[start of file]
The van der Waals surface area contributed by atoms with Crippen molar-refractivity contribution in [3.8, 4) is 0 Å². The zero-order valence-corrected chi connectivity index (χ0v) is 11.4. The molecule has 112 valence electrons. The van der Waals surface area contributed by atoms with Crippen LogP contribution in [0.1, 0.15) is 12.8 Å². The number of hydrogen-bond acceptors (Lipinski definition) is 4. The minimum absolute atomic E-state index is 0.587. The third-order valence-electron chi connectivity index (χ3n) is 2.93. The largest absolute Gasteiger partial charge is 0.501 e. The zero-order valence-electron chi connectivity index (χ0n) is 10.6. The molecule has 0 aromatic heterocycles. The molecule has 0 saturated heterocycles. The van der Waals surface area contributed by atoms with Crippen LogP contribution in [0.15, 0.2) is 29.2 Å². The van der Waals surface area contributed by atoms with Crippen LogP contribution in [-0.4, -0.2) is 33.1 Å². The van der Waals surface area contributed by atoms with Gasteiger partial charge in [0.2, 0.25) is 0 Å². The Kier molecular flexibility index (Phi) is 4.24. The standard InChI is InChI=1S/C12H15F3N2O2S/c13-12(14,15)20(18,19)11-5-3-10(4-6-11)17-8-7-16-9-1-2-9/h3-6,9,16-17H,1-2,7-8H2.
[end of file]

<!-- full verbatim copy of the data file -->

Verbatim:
The van der Waals surface area contributed by atoms with Crippen molar-refractivity contribution in [3.8, 4) is 0 Å². The zero-order valence-corrected chi connectivity index (χ0v) is 11.4. The molecule has 112 valence electrons. The van der Waals surface area contributed by atoms with Crippen LogP contribution in [0.1, 0.15) is 12.8 Å². The number of hydrogen-bond acceptors (Lipinski definition) is 4. The minimum absolute atomic E-state index is 0.587. The third-order valence-electron chi connectivity index (χ3n) is 2.93. The largest absolute Gasteiger partial charge is 0.501 e. The zero-order valence-electron chi connectivity index (χ0n) is 10.6. The molecule has 0 aromatic heterocycles. The molecule has 0 saturated heterocycles. The van der Waals surface area contributed by atoms with Crippen LogP contribution in [0.15, 0.2) is 29.2 Å². The van der Waals surface area contributed by atoms with Crippen LogP contribution in [-0.4, -0.2) is 33.1 Å². The van der Waals surface area contributed by atoms with Gasteiger partial charge in [0.2, 0.25) is 0 Å². The Kier molecular flexibility index (Phi) is 4.24. The standard InChI is InChI=1S/C12H15F3N2O2S/c13-12(14,15)20(18,19)11-5-3-10(4-6-11)17-8-7-16-9-1-2-9/h3-6,9,16-17H,1-2,7-8H2.